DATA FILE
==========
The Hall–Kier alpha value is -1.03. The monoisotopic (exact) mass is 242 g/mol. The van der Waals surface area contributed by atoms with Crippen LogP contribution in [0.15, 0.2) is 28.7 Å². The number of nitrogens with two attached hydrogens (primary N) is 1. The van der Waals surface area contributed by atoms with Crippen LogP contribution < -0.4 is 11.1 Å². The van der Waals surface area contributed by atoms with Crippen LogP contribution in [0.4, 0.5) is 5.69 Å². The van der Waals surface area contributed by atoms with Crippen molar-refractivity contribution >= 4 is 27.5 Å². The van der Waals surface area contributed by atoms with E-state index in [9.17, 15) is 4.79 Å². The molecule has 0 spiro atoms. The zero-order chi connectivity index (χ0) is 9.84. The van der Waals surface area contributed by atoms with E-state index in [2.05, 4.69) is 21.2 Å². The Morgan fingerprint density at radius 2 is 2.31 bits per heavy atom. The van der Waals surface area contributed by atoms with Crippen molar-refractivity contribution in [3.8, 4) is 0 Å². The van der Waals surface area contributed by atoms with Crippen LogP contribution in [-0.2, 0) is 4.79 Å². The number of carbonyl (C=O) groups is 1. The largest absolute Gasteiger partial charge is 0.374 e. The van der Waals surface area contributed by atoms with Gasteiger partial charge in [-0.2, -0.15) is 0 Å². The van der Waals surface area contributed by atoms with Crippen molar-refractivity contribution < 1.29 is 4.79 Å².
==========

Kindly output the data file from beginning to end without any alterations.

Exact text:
The Hall–Kier alpha value is -1.03. The monoisotopic (exact) mass is 242 g/mol. The van der Waals surface area contributed by atoms with Crippen LogP contribution in [0.15, 0.2) is 28.7 Å². The number of nitrogens with two attached hydrogens (primary N) is 1. The van der Waals surface area contributed by atoms with Crippen LogP contribution < -0.4 is 11.1 Å². The van der Waals surface area contributed by atoms with Crippen LogP contribution in [0.4, 0.5) is 5.69 Å². The van der Waals surface area contributed by atoms with Crippen molar-refractivity contribution >= 4 is 27.5 Å². The van der Waals surface area contributed by atoms with E-state index in [9.17, 15) is 4.79 Å². The molecule has 0 spiro atoms. The zero-order chi connectivity index (χ0) is 9.84. The van der Waals surface area contributed by atoms with E-state index in [2.05, 4.69) is 21.2 Å². The Morgan fingerprint density at radius 2 is 2.31 bits per heavy atom. The van der Waals surface area contributed by atoms with Crippen molar-refractivity contribution in [3.8, 4) is 0 Å². The van der Waals surface area contributed by atoms with Crippen LogP contribution in [-0.2, 0) is 4.79 Å². The number of carbonyl (C=O) groups is 1. The largest absolute Gasteiger partial charge is 0.374 e. The van der Waals surface area contributed by atoms with Gasteiger partial charge in [-0.2, -0.15) is 0 Å². The van der Waals surface area contributed by atoms with Crippen molar-refractivity contribution < 1.29 is 4.79 Å².